Loretta Lynn, the singer from Kentucky and coal miner’s daughter who wrote so many hit, frank songs about the average life of a rural woman has died. She was 90 years old at the time of her death.
Ms. Lynn’s family, speaking in a statement to The Associated Press, said that Ms. Lynn died in her rance home in Hurricane Mills Tennessee. In their words:
“Our precious mom, Loretta Lynn, passed away peacefully this morning, October 4th, in her sleep at home in her beloved ranch in Hurricane Mills.”
The family added that a memorial will be announced later and also asked for privacy in their grief.
Ms. Lynn moved to Hurricane Mills, the place of her death and a spot outside of Nashville, in the 1990s. It was there that she set up a ranch to live on along with both a replica of her childhood home and a museum. That museum has since become a popular tourist stop.
Ms. Lynn’s career was defined by the place of her upbringing and her experience as a woman in that environment. A defiantly tough woman, Ms. Lynn wrote about all the topics a rural woman in Appalachia had to deal with, from cheating husbands and sex and love to being a coal miner’s daughter.
Speaking about why she wrote songs about those topics, Lynn told the AP in 2016 “It was what I wanted to hear and what I knew other women wanted to hear, too. I didn’t write for the men; I wrote for us women. And the men loved it, too.”
It was that last topic, being a coal miner’s daughter, that led to the most fame for Ms. Lynch. Her song by that name came out in 1969 and was also the title of her book and of a 1980 movie.
Following her rise to fame in the 1960s, Lynn was widely acclaimed, named entertainer of the year by the Country Music Association in 1972 and then also by the Academy of Country Music in 1975.
The Western Journal, adding more details on Ms. Lynn’s upbringing and background, noted that:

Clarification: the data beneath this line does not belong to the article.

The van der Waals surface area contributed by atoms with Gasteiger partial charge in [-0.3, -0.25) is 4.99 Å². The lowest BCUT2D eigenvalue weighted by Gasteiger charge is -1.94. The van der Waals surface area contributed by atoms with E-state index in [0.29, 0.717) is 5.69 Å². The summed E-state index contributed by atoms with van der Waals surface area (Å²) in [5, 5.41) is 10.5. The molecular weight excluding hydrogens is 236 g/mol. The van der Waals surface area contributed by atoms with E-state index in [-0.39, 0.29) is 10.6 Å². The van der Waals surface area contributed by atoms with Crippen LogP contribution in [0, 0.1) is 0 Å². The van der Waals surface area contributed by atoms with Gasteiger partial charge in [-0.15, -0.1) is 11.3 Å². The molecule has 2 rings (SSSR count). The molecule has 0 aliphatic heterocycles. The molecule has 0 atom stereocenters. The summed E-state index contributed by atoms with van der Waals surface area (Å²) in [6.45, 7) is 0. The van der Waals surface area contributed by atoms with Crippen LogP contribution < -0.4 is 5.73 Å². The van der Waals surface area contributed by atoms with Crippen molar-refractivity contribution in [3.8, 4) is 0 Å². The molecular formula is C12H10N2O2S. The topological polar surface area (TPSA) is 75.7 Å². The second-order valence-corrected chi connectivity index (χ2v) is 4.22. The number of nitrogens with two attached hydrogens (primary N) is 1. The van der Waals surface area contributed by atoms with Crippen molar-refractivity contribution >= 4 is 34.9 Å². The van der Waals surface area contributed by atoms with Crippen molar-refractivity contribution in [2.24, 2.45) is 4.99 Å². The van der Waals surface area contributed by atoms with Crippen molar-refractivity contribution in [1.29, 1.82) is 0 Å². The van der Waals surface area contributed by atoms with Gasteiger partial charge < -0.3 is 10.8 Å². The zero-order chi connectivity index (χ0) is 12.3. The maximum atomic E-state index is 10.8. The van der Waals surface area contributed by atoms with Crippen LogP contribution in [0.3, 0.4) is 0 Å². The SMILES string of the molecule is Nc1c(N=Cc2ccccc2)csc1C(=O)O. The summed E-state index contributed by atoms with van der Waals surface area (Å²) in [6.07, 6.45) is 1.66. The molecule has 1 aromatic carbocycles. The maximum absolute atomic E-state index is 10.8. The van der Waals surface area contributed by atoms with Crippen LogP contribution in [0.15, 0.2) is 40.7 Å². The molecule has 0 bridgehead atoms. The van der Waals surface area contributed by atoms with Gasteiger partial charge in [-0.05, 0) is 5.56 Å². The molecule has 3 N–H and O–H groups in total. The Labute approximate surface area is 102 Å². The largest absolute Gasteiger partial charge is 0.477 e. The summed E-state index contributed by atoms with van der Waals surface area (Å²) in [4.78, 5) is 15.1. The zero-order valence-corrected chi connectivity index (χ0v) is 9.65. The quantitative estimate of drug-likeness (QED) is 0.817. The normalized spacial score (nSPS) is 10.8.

Born Loretta Webb, the second of eight children, she claimed her birthplace was Butcher Holler, near the coal mining company town of Van Lear in the mountains of east Kentucky. There really wasn’t a Butcher Holler, however. She later told a reporter that she made up the name for the purposes of the song based on the names of the families that lived there
Her father played the banjo, her mother played the guitar, and she grew up on the songs of the Carter Family.
“I was singing when I was born, I think,” she told the AP in 2016. “Daddy used to come out on the porch where I would be singing and rocking the babies to sleep. He’d say, ‘Loretta, shut that big mouth. People all over this holler can hear you.’ And I said, ‘Daddy, what difference does it make? They are all my cousins.’”
“I could see that other women was goin’ through the same thing, ‘cause I worked the clubs. I wasn’t the only one that was livin’ that life and I’m not the only one that’s gonna be livin’ today what I’m writin’,” she told The AP in 1995.
She and her husband were married nearly 50 years before he died in 1996. They had six children: Betty, Jack, Ernest and Clara, and then twins Patsy and Peggy. She had 17 grandchildren and four step-grandchildren.
By: Gen Z Conservative